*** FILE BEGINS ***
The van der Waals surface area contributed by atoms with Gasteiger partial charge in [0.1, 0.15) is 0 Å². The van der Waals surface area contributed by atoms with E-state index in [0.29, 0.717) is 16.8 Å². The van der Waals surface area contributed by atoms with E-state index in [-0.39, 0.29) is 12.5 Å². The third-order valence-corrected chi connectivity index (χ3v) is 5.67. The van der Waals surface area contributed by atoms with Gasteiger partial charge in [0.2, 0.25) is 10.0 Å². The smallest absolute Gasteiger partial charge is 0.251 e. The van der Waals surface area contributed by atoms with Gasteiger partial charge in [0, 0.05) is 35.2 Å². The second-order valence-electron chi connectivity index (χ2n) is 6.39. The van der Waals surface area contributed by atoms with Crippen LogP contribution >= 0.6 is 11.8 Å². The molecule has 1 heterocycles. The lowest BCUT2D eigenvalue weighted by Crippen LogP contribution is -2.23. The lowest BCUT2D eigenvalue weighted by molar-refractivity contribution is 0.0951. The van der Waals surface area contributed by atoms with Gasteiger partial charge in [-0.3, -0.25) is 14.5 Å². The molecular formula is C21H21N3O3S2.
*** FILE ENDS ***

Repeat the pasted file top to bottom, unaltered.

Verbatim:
The van der Waals surface area contributed by atoms with Gasteiger partial charge in [0.1, 0.15) is 0 Å². The van der Waals surface area contributed by atoms with E-state index in [0.29, 0.717) is 16.8 Å². The van der Waals surface area contributed by atoms with E-state index in [-0.39, 0.29) is 12.5 Å². The third-order valence-corrected chi connectivity index (χ3v) is 5.67. The van der Waals surface area contributed by atoms with Gasteiger partial charge in [0.2, 0.25) is 10.0 Å². The smallest absolute Gasteiger partial charge is 0.251 e. The van der Waals surface area contributed by atoms with Gasteiger partial charge in [0, 0.05) is 35.2 Å². The second-order valence-electron chi connectivity index (χ2n) is 6.39. The van der Waals surface area contributed by atoms with Crippen LogP contribution >= 0.6 is 11.8 Å². The molecule has 1 heterocycles. The lowest BCUT2D eigenvalue weighted by Crippen LogP contribution is -2.23. The lowest BCUT2D eigenvalue weighted by molar-refractivity contribution is 0.0951. The van der Waals surface area contributed by atoms with Gasteiger partial charge in [-0.3, -0.25) is 14.5 Å². The molecular formula is C21H21N3O3S2.